Saturday, 15 September 2012

Boléro, by Maurice Ravel

From Wikipedia:

Boléro is a one-movement orchestral piece by Maurice Ravel (1875–1937). Originally composed as a ballet commissioned by Russian ballerina Ida Rubinstein, the piece, which premiered in 1928, is Ravel's most famous musical composition.[2] Before Boléro, Ravel had composed large scale ballets (such as Daphnis et Chloé, composed for the Ballets Russes 1909–1912), suites for the ballet (such as the second orchestral version of Ma Mère l'Oye, 1912), and one-movement dance pieces (such as La Valse, 1906–1920). Apart from such compositions intended for a staged dance performance, Ravel had demonstrated an interest in composing re-styled dances, from his earliest successes (the 1895 Menuet and the 1899 Pavane) to his more mature works like Le tombeau de Couperin (which takes the format of a dance suite).

Boléro epitomises Ravel's preoccupation with restyling and reinventing dance movements. It was also one of the last pieces he composed before illness forced him into retirement: the two piano concertos and the Don Quichotte à Dulcinée song cycle were the only compositions that followed Boléro.

Thursday, 13 September 2012

JalPari: Kuch is Tarah

Hary Janos Suite part 5/6: Intermezzo by Zoltan Kodaly

From Wikipedia:

Háry János is a "Hungarian folk opera" (that is, a spoken play with songs, in the manner of a Singspiel) in four acts by Zoltán Kodály to a Hungarian libretto by Béla Paulini (1881-1945) and Zsolt Harsányi, based on the comic epic The Veteran (Az obsitos) by János Garay. The first performance was at the Royal Hungarian Opera House, Budapest, 1926. The sub-title of the piece is Háry János kalandozásai Nagyabonytul a Burgváráig - János Háry: his Adventures from Nagyabony to the Vienna Burg. The UK stage premiere was at the Buxton Festival in 1982 conducted by Anthony Hose with Alan Opie in the title role.

The story is of a veteran hussar in the Austrian army in the first half of the 19th century who sits in the village inn regaling his listeners with fantastic tales of heroism (in the tradition of Miles Gloriosus). His supposed exploits include winning the heart of the Empress Marie Louise, the wife of Napoleon, and then single-handedly defeating Napoleon and his armies. Nevertheless, he finally renounces all riches in order to go back to his village with his sweetheart.

Kodály wrote in his preface to the score: "Háry is a peasant, a veteran soldier who day after day sits at the tavern spinning yarns about his heroic exploits... the stories released by his imagination are an inextricable mixture of realism and naivety, of comic humour and pathos." He also comments that "though superficially he appears to be merely a braggart, essentially he is a natural visionary and poet. That his stories are not true is irrelevant, for they are the fruit of a lively imagination, seeking to create, for himself and for others, a beautiful dream world." Háry János embodies the poetic power of folklore to go beyond political frustrations; Kodály intended to bring his national folk music to an operatic setting.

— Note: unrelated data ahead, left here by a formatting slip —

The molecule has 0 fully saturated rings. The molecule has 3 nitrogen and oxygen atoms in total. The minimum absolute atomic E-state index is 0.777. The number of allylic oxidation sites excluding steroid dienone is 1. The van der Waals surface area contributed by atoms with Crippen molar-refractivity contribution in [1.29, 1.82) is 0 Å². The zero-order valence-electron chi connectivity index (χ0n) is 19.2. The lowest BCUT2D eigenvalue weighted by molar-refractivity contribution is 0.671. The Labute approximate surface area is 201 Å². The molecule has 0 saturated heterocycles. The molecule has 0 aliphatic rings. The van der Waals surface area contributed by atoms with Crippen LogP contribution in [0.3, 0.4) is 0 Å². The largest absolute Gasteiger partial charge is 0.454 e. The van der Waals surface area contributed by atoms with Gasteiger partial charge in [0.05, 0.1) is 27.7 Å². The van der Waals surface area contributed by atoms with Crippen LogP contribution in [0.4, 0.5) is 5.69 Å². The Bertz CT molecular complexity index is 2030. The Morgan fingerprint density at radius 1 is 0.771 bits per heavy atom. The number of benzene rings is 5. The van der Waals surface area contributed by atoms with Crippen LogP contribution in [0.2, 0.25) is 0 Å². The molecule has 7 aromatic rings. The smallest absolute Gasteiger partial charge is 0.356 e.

The opera, and the suite, begin with an orchestral 'musical sneeze', best explained in Kodály's own words: "According to Hungarian superstition, if a statement is followed by a sneeze of one of the hearers, it is regarded as confirmation of its truth. The Suite begins with a sneeze of this kind! One of Háry's group of faithful listeners … sneezes at the wildest assertions of the old tale-spinner."

Thursday, 6 September 2012

Violin Concerto No.1 in G minor-Allegro energico-Presto (3rd mvt.) by Max Bruch

From Wikipedia:

The third movement, the finale, opens with an extremely intense, yet quiet, orchestral introduction that yields to the soloist's statement of the exuberant theme in brilliant double stops. It is very much like a dance that moves at a comfortably fast and energetic tempo. The second subject is a fine example of Romantic lyricism, a slower melody which cuts into the movement several times, before the dance theme returns with its fireworks. The piece ends with a huge accelerando, leading to a fiery finish that gets higher as it gets faster and louder and eventually concludes with two short, yet grand, chords.